2019 White Sox Season: South Side Struggles

Can Tim Anderson Help Fix the 2019 White Sox Season?
CHICAGO, IL - JUNE 28: Tim Anderson #7 of the Chicago White Sox tries to throw out a Minnesota Twins runner at Guaranteed Rate Field on June 28, 2018 in Chicago, Illinois. The Twins defeated the White Sox 2-1 in 13 innings. (Photo by Jonathan Daniel/Getty Images)

What’s going on with the 2019 White Sox season? In 2018, they were horrific and 2019 isn’t looking much better.

The Chicago White Sox lost 100 games in 2018. They entered the 2019 campaign looking to avoid that and snap the fourth-longest active postseason drought in baseball. They did avoid the 100 losses and had some improvements. Unfortunately, that postseason streak will extend to the start of the 2020 season. 

2019 White Sox Season: Key Injuries

The White Sox were a relatively healthy team throughout this 2019 season, but they did face a couple of losses. Starting pitcher Michael Kopech, who had Tommy John surgery in September 2018, missed all of 2019 and had his development delayed a year. Fellow starter Carlos Rodon had the same operation performed in mid-May earlier this year as well, meaning he could miss all of 2020.

Lucas Giolito, who had an incredible break out season as a pitcher, will miss the remainder of 2019 with a shoulder injury. It is nothing major, however, and he is expected to be ready for all of 2020.

Pitching Woes

They won’t lose 100 games, but this team still has more than its fair share of flaws. A major weakness of the White Sox this season has been their pitching. The bullpen has been mediocre, however, the starting rotation has been atrocious. Chicago has trotted out 13 different pitchers to start a game this year with Lucas Giolito being the only one to show any level of consistency. Giolito finally found some consistency and pitched to a 3.41 ERA over 176.2 innings this season. He had 228 strikeouts over that work and walked 2.9 batters per nine innings. He took a huge step forward and should build on that in 2020.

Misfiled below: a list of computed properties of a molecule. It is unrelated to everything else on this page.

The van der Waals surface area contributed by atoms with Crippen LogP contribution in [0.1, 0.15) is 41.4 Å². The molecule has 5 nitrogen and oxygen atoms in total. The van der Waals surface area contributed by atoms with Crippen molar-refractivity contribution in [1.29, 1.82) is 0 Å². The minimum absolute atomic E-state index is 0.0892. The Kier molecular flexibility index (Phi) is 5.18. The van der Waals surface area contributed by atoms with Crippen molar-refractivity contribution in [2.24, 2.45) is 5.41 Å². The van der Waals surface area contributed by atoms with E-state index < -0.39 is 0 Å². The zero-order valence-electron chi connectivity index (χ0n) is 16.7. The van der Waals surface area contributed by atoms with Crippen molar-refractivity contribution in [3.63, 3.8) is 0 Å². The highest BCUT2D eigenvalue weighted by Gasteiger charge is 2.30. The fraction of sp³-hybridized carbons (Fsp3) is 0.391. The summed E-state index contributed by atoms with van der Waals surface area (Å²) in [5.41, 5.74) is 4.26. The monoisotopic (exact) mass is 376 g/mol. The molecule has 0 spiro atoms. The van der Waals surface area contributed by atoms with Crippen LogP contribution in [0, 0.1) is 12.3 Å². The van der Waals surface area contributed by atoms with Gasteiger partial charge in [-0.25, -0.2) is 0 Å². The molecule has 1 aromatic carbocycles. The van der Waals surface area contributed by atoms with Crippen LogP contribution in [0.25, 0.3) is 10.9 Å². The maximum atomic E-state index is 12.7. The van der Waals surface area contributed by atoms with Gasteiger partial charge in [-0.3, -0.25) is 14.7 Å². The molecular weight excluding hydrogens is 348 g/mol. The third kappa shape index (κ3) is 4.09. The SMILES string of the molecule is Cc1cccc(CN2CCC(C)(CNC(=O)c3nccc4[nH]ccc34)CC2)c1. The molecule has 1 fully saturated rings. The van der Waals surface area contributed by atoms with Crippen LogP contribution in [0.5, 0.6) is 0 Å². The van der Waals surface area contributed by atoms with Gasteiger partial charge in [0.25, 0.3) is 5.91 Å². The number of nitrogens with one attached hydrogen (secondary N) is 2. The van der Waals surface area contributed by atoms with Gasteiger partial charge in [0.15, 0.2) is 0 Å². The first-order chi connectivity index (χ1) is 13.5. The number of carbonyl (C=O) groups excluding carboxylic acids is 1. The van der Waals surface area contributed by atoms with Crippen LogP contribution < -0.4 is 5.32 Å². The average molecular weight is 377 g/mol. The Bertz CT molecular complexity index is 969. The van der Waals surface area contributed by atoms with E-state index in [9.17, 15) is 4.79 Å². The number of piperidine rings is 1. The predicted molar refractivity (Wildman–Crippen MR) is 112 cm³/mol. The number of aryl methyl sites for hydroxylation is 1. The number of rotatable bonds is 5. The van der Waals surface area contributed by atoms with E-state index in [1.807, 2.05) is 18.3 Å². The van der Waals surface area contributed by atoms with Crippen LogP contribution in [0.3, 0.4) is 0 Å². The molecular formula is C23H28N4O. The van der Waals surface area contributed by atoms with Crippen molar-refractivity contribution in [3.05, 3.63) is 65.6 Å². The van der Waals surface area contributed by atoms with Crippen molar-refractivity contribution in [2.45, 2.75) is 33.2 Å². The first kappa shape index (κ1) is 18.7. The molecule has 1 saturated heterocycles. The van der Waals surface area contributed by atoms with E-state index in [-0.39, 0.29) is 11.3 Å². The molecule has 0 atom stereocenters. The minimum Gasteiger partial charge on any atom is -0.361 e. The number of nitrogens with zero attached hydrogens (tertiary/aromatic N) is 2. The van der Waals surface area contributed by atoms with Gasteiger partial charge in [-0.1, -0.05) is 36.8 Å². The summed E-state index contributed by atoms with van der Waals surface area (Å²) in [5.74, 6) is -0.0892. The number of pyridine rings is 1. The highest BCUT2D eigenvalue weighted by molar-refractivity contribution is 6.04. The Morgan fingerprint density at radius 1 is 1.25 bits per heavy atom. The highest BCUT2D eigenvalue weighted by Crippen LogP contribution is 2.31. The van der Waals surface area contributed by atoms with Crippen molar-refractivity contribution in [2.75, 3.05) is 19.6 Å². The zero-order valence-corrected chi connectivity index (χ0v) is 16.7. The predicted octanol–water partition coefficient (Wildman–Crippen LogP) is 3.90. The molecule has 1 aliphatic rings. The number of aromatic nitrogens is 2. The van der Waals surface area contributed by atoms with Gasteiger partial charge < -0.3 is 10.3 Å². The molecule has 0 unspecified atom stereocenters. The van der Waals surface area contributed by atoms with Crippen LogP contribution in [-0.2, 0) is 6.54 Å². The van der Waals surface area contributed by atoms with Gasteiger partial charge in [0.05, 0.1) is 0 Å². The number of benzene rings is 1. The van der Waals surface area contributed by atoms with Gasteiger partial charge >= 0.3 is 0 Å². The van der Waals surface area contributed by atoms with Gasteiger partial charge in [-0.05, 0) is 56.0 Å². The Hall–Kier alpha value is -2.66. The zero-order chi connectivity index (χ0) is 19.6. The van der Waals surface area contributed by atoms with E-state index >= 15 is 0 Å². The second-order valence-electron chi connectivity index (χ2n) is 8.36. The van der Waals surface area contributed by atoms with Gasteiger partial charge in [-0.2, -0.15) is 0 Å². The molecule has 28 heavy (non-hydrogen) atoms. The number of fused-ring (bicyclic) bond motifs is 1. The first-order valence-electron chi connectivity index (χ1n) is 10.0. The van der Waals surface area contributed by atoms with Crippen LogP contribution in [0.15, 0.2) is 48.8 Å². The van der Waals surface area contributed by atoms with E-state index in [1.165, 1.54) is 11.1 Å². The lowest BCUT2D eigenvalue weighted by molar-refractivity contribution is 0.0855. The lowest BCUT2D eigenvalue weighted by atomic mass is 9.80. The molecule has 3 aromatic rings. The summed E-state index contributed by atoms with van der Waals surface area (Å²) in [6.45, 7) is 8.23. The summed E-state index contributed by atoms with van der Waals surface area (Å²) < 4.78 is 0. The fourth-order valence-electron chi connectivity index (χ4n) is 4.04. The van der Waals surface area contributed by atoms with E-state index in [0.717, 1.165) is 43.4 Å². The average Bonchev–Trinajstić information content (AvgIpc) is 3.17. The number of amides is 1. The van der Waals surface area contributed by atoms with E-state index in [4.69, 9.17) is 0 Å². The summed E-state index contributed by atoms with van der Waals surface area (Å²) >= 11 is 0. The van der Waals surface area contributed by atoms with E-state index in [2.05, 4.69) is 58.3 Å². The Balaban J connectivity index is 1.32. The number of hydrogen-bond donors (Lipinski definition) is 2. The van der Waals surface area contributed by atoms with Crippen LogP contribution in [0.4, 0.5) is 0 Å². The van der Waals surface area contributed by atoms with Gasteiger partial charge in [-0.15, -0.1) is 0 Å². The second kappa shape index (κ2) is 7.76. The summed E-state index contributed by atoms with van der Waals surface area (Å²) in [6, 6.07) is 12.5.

The rest of that pieced-together rotation has been consistently awful. White Sox starters possess the 6th worst team ERA per FanGraphs, sitting at 5.36. 10 of those 13 starters have an ERA over 5.00. This, of course, means a lot of taxing work for the bullpen. Surprisingly, their bullpen resides in the middle of the pack with just the 14th highest team ERA as a relief unit. Not great, but not horrendous by any means, with a couple of playoff-aspiring clubs possessing worse bullpens. Their is youth in the Chicago arms, so time will tell if they can develop into a better staff. Struggling veterans like Ross Detwiler, however, will more than likely be searching for a new home next season. 

Emerging Star

The offense was simply not good enough to make up for the lack of pitching, Luckily, the White Sox saw something positive. A couple of their young bats started to showcase their abilities at a high level.